Henry of Newark (died 15 August 1299) was a medieval Archbishop of York.
Nothing is known of his ancestry, but he probably took his name from Newark-on-Trent in Nottinghamshire, where he owned some property. He wrote in 1298 that he had been brought up in the Gilbertine order of monks, but where exactly is unclear. Likewise, where he was educated is unknown. However, he was a master at Oxford University by 1270. He was also a royal clerk for King Edward I of England, and was sent on many diplomatic missions for the king, including missions to France, Gueldres, and Flanders.
He was canon of Hereford by 22 February 1273 and was named archdeacon of Richmond on 28 April 1279. He served Archbishop William de Wickwane of York as a clerk from about 1280, and served Wickwane's successor John le Romeyn as well. He was in office as dean of York on 27 February 1290. He also held the prebends of Holme, Strensall and Weighton in Yorkshire. He was also canon of Buckland Dinan between 30 January and 2 February 1293 and also prebend of London by 28 September 1294 and a canon of Southwell.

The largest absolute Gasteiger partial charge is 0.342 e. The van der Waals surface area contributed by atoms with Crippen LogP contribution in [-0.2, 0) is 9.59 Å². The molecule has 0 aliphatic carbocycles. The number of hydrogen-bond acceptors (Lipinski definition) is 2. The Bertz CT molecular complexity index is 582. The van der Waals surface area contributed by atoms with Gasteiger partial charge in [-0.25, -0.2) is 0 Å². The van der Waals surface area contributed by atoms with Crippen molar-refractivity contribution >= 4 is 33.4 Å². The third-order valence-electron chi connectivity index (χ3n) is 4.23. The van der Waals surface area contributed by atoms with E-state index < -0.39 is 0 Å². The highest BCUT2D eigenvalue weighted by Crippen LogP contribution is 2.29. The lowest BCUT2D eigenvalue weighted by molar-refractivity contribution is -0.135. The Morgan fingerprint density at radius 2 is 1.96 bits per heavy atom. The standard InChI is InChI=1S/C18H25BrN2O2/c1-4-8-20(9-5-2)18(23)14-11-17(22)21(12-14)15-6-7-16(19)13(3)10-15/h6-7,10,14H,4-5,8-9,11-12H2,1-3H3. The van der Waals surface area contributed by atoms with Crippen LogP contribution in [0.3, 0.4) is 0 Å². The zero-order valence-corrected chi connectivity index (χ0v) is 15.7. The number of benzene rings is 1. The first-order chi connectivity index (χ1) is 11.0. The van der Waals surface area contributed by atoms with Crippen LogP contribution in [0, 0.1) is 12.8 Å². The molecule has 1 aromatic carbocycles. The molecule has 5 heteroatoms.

He was elected Archbishop of York on 7 May 1296, but failed to go to Pope Boniface VIII and was consequently deprived of office. However, Boniface resinstated Henry to please King Edward I of England and Henry was consecrated 15 June 1298. In 1297, Henry led the clergy of his diocese in approving King Edward's request for a tax on clerical incomes, in contrast to the behavior of the bishops of the south, who led by Robert Winchelsey had refused to pay the tax.